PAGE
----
Evangelism is our sharing of the Gospel message, or the Good News.  When we attempt to evangelize others, we are “sharing Christ” with them and inviting them into our churches.  We are extending an invitation for them to become a part of the Family and to be “like us.” We are compelling them to repent of their sins, ask Christ for forgiveness and come follow Jesus with us.  We are in essence, making the argument that “our way of life is better.”  We are rightly stating that it is much better to willingly follow Jesus than to be swept along in life by the undercurrents of this world.

So why is it so hard for us to make our argument?  Why are we losing ground in our culture? Why is the Church in America shrinking?  I believe these are the questions that we should be wrestling with.  In addition, I think that if we would be completely honest with ourselves and each other we would have to admit that fear, manipulation and entertainment are often used in today’s Christian culture to compel people into the Church. -Not always, but often.  My earliest memories as a child in church services are of the preacher speaking about hell and God’s wrath waiting for those who had not repented of their sins and given their hearts to Christ.  In my adult church experiences, spanning across multiple denominations and geographical areas, I have observed various forms of slight, mild and even strong manipulation used to convert a “lost person” to Christianity.  I am sure I have even been guilty of doing this myself, unknowingly of course with a very sincere heart.  And then there is the “entertainment value” of our modern church culture.  I’ll save you the rant, but we all know that “church” needs to be entertaining nowadays. We use our talents, technology and treasure to bring the “Wow Factor” to our church services, all so that we can “win someone to Christ.” BUT, what happens to “our” converts when the fear factor is lost, when they become wise to or grow tired of the manipulation, or when the entertainment of the world trumps that of our church services?  We lose them, that is what happens.  We lose them because our “evangelism” and flavor of Christianity did not present them with the “substance” that they so desperately needed to become well grounded followers of Christ.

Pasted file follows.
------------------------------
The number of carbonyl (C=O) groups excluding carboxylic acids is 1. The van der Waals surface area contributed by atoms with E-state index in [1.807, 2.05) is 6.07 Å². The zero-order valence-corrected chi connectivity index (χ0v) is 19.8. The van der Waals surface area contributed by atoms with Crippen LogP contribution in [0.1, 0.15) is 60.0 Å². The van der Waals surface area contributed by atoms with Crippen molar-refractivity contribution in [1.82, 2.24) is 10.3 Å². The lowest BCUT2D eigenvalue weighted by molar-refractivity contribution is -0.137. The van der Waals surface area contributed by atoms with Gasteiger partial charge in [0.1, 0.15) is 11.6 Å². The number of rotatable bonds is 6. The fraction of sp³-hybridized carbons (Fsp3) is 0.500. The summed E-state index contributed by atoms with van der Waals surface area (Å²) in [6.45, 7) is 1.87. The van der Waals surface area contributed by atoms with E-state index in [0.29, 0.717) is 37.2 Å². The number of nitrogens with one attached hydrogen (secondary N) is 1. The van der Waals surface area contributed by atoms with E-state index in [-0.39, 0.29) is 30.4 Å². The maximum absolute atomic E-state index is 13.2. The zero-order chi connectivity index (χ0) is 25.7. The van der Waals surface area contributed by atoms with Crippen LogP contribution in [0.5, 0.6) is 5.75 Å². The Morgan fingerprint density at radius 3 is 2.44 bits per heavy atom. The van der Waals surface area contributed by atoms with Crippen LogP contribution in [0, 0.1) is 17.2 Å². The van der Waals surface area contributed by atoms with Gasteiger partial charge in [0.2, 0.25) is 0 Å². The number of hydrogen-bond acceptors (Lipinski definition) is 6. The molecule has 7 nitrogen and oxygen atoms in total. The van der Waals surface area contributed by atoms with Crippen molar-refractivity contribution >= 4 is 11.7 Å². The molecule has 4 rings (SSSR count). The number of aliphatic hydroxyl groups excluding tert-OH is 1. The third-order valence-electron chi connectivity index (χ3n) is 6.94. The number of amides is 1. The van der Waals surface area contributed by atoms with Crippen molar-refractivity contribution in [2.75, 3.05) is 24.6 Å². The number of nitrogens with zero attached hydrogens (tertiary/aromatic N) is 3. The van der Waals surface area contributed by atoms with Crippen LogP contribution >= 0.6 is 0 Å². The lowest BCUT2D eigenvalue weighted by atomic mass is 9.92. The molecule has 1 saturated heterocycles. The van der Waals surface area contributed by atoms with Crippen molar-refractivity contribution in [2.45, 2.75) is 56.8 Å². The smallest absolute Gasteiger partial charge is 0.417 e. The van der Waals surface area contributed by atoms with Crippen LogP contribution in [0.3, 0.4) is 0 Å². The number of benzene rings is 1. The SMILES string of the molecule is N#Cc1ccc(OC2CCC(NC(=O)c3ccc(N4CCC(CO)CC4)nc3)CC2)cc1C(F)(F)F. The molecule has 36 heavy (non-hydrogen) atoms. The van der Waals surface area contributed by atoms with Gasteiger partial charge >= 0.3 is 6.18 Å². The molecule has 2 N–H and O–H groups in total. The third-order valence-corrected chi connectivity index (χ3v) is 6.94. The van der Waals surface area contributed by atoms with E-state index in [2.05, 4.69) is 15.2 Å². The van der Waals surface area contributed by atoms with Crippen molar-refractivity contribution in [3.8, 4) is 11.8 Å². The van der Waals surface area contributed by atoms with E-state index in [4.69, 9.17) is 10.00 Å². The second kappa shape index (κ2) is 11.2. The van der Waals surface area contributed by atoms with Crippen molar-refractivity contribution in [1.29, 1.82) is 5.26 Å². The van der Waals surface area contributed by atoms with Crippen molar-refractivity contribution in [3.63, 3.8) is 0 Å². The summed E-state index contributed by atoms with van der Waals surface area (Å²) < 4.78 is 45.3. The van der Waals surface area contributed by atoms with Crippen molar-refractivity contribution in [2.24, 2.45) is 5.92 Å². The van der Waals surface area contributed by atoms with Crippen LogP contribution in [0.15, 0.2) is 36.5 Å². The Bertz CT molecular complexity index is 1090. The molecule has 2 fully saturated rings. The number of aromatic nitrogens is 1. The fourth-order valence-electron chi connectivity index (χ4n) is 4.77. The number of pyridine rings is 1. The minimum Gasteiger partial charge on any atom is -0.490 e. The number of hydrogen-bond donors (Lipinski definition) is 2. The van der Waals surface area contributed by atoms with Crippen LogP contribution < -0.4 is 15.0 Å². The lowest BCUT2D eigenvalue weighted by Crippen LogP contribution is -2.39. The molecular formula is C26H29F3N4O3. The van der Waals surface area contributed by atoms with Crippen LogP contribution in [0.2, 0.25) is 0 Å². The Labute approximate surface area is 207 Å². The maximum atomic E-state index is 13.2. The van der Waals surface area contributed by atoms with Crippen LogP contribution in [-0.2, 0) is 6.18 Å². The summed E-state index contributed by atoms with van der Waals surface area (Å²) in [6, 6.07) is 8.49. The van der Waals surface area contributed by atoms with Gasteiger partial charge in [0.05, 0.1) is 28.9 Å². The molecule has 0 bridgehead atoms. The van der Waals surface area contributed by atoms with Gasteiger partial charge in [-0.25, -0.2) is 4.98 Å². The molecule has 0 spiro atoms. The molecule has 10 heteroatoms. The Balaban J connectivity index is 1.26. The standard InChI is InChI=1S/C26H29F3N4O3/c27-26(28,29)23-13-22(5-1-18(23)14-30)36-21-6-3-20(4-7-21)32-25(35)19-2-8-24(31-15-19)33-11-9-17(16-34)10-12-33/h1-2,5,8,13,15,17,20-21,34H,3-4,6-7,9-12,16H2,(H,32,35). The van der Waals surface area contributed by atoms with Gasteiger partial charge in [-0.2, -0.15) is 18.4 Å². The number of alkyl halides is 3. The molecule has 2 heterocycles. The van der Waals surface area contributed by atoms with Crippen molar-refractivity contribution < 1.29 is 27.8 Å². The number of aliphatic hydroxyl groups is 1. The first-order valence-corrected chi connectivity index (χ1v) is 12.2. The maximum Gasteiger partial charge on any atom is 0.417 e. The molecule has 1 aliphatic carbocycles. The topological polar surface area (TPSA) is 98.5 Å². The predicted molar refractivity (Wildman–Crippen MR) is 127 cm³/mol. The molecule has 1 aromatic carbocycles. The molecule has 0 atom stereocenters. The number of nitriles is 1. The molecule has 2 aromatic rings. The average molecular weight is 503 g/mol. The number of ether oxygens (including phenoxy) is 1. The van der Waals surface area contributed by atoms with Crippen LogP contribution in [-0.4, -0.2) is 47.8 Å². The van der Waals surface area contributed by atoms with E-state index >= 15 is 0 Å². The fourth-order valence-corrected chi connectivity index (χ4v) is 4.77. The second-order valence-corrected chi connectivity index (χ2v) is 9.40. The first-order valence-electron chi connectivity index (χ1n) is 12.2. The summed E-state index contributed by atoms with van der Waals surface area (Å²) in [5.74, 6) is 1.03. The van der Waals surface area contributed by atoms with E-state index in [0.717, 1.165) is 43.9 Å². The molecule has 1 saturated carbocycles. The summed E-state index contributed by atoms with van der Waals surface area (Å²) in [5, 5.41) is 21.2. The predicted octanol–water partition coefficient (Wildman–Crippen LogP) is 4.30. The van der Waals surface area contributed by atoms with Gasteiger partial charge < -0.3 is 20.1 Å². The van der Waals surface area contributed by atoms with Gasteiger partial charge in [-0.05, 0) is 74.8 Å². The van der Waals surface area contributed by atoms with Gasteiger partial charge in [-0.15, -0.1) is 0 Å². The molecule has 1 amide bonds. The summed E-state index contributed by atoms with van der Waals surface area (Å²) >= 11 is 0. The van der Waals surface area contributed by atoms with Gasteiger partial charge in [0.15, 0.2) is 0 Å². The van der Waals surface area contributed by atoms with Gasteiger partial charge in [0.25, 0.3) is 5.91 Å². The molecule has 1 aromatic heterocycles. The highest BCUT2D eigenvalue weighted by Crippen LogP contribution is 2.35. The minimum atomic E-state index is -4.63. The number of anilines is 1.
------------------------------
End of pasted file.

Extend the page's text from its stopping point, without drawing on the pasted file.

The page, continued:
So let’s stop and think about this for a second.  God is good.  He loved us so much that He sent His Son to die on a cross for our sins.  He rose from the grave on the third day, conquering death, hell and the grave -and redeeming us.  God has given us His Word and His Holy Spirit to lead and guide us.  He gave birth to the Church so that we could have a family filled with others just like us who follow Him and who love and support us.  AND He promises to return for His Bride one day soon. – Not a bad deal when you stop and think about it.

So if the above statement is true, -and I believe it is.  Why do we have to use “Fear,” “Manipulation” and “The Wow Factor” to win people to Christ?  And why are we failing to effectively communicate the Gospel Message?  WHY???  I strongly believe that this is a question worth asking and a question worth wrestling with.

I also believe that the answer to this question will go a long way towards answering the questions that some of my friends and colleagues are asking in Sullivan, Indiana.  Furthermore, I simply cannot stop myself from asking this question:  “What would Jesus do if he was living in Sullivan Indiana and a few spiritually, emotionally and sexually confused kids were planning to attend the high school prom?”  How big of a deal would He make out of?  How many fireworks would He set off? How many bridges would He burn?  How many relationships would He sacrifice?

Well, this post has grown long enough.  I will finish discussing Evangelism and make an attempt at answering my tough questions in my next post.  However, I would love to hear your comments and thoughts below.